For the fourth time in less than two months, Pakistani Prime Minister Imran Khan’s comments on the peace process have not only made the Afghan government protest, but also caused outrage among Afghans across the political spectrum.
In the first week of April, during a rally in the Khyber Pakhtunkhwa region of Pakistan, Mr. Khan reiterated an earlier comment that he termed a “brotherly advice” to Afghanistan — he sought the formation of an interim government to negotiate peace with the Taliban in the war-torn country.
In response, the Afghan Foreign Ministry summoned a Pakistani envoy, seeking an explanation for Mr. Khan’s remarks. “These remarks are against good neighbourly relations and international law. We always protest against such comments. Pakistan’s leadership has to respect Afghanistan as a sovereign and independent country. We hope they will change their mind,” Sibghatullah Ahmadi, spokesperson at the Afghan Ministry of Foreign Affairs, told the media on Monday.
Mr. Khan had made a similar comment in an interview with Express Tribune that was published in March, where he had blamed the Afghan government over what he perceived as a failure of the talks process.
“The Afghan government was a hurdle in peace process that was insisting that the Taliban should talk to it,” he told the newspaper, adding that the reason Pakistan cancelled talks with the Taliban was because of the Afghan government’s objections.
Earlier in the same month, at a rally in Bajaur in northwestern Pakistan, Mr. Khan assured the locals there that a “good government will come in Afghanistan” — remarks that were not taken too kindly by the Afghan government.
Recall of Ambassador
In February, Afghanistan sent a letter to the UN Security Council, raising concerns on a scheduled meeting between the Pakistani government and the insurgent group. Tensions later escalated to the extent of Afghanistan recalling its Ambassador Atif Mashal from Pakistan.
Mr. Khan’s most recent comments have also received an extremely strong backlash from the Afghans. “Imran Khan’s repeated interferences in Afghanistan’s internal affairs is a grave violation of the United Nations Charter. All nations must respect our sovereignty,” stressed Spozhmai Stanikzai, a former Afghan diplomat, to this writer.
“We all must respect our Constitution, which is the supreme law of Afghanistan, and allow our legitimate government to decide about such issues,” she urged.
Afghans have expressed concerns over what they see as Pakistan’s repeated attempts to influence the Afghan peace deal. “There is a belief that a weak Afghanistan is a strong Pakistan and Iran and a strong Afghanistan is a weak Pakistan and Iran,” said Idrees Stanikzai, an Afghan politician from Kabul.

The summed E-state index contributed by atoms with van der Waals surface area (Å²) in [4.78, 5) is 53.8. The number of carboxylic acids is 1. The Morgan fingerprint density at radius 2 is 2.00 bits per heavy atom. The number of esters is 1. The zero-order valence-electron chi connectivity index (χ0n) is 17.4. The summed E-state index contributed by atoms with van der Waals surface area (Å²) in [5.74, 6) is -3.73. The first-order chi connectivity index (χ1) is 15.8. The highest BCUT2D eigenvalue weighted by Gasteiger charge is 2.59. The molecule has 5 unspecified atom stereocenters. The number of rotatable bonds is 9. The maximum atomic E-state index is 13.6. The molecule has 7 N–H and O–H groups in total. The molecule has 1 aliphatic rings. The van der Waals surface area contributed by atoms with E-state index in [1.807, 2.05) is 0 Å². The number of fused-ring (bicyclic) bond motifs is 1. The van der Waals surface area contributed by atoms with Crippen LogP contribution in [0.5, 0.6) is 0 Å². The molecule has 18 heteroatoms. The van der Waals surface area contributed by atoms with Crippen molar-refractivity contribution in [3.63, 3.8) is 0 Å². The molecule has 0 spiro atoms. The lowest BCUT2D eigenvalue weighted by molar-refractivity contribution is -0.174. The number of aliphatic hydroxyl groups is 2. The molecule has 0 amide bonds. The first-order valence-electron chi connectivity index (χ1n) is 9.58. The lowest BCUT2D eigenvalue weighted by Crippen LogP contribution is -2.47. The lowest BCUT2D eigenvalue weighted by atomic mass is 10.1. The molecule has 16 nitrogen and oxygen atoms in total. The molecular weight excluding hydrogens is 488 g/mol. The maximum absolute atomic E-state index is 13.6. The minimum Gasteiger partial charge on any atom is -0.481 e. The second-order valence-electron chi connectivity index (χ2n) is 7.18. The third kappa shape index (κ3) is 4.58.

Like many Afghans, Mr. Stanikzai strongly protested the idea of an interim government, fearing that it will affect the gains and developments made in the last 18 years after the fall of the Taliban regime in 2001.
“The proposed interim government will have all parties in the government, including the Taliban, who are under the control of Pakistan’s leadership. Such a set-up is a win for Pakistan and the U.S. and a loss for Afghanistan,” he said, urging all Afghan parties to stand against the proposal.
Echoing Mr. Stanikzai’s concerns, Amar Sinha, former Indian Ambassador to Afghanistan, remained cautious of Pakistan’s intentions.
“At one level, it reveals the real intention of Pakistan — to have a destabilised Afghanistan and a weak government there so that the Pakistan military and the ISI could have a sway over Kabul, however untenable that may be. At another level, it also reveals a growing nervousness in Pakistani leadership about the peace process actually succeeding and not playing according to [its] script, hence these attempts to muddy the waters,” he said.
“India is quite clear in its support for democracy and its institutions built painstakingly over the last 17 years and would not want that the baby is thrown out with the bathwater,” Mr. Sinha added. “This is about nation-building that happens incrementally. It is not a game of snakes and ladders that each time you start from scratch,” he added.
Ruchi Kumar is a freelance journalist based in Kabul.